Last Friday was the 4th time I was at my ministry: Villa de Marillac. I admit I still feel a little wary about going each time, however getting to know the residents and staff has made the ministry visits easier.
It does require a bit of patience each time I go. Often I have to re-introduce myself and re-tell my personal story as residents will tend to forget, or even confuse me with another friar. I address myself and the other guys as “brother,” yet I can never count the times I was called “Father” during the day. Part of me wants to correct them each time, but I realize it probably won’t make much of a difference in the long run. I haven't been asked to hear a confession - so I figure "No harm, no foul."
Getting to know the residents has been a thrill. Most of the time there are activities going on when we visit. One week there was an outdoor picnic, another day there was bingo. I remember a resident rubbing the knots on my cord for good luck, then winning the next game. The theology of the moment was horrendous, but my memories of being a pit-boss brought a sense of humor to the situation.
Getting to know the nurses and staff at the residency has helped as well. Many of the nurses are friendly and eager to talk. There are others who don’t say much. I’d bet there’s a few who are bothered by our presence there. In some ways, I can understand. We are there only one day a week; we're involved in only those activities which bring smiles or laughs to the residents. We don’t have to feed the residents, help them use the restroom, attend to their every need, build relationships then be present when they die, orexperience many of the other aspects of their job. But I am willing to recognize the feelings of those people, and then tell myself that this ministry, while often with the residents, isn’t exclusive. The ability to build relationships and understand different points of view are tasks I’m trying to live; I feel that being open to staff, nurses, as well as the residents, will give me a better experience of this ministry.
While my ministry can be a test of my charism, it can also be a test of my self-discipline as well.
A few of us were asked to go out for drinks last Friday by some of the nurses. I'm sure they were merely teasing, trying to make the “celibate boys a little uncomfortable.” I doubt anything would have happened if we had accepted, and it would have been nice to interact with women again (or anyone outside of the house for that matter.)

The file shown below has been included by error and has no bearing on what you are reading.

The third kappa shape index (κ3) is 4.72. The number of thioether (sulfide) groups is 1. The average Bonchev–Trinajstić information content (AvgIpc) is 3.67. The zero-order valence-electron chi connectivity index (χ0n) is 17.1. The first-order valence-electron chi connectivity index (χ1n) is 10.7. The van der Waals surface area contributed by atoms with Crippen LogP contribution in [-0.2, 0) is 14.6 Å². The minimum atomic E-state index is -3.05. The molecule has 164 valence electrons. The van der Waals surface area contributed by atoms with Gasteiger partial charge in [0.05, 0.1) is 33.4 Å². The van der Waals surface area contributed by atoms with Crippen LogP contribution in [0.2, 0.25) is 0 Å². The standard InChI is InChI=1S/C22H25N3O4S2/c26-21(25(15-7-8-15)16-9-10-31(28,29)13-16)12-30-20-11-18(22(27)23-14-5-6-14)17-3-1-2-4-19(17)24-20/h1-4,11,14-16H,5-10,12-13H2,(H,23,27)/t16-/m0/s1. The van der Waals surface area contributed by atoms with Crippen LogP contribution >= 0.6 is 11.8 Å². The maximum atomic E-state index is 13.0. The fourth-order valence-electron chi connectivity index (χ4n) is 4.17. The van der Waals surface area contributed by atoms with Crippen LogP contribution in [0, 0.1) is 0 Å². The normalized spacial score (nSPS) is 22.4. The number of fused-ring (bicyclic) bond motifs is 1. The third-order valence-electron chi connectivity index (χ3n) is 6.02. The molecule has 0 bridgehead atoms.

Obviously we declined (although part of me really wanted to say "Yes"), and for many good reasons. However I think it’s important for people to recognize that we as friars are not removed from society, nor are we without a sense of fun. The ever-present danger is knowing where that line exists for me.
So I continue to visit Villa de Marillac and take away a sense of happiness afterwards. Sometimes I don’t feel like I did much, yet the residents always tell me it’s wonderful when we visit. And in spite of the misgivings I have about nursing homes and assisted living communities, I’ve gotten to be comfortable with my ministry.
I could not end this without another good story:
Two weeks ago I was talking with a woman at Villa. She wasn’t completely aware of where she was or the conversations that were going on. I remember her saying something to me I couldn’t understand, to which I simply said “yes.” The woman then went on a tirade about how I was “one of those Modernist priests,” and how I’d rather have people go out to the park than go to Mass!
This past week we talked again and had a completely different conversation. She had obviously not remembered anything from the past week, so I decided not to hold it against her. I’m still not sure what I agreed to in order to be labeled as a Modernist, but I’ll make sure not to just agree when I don’t understand now!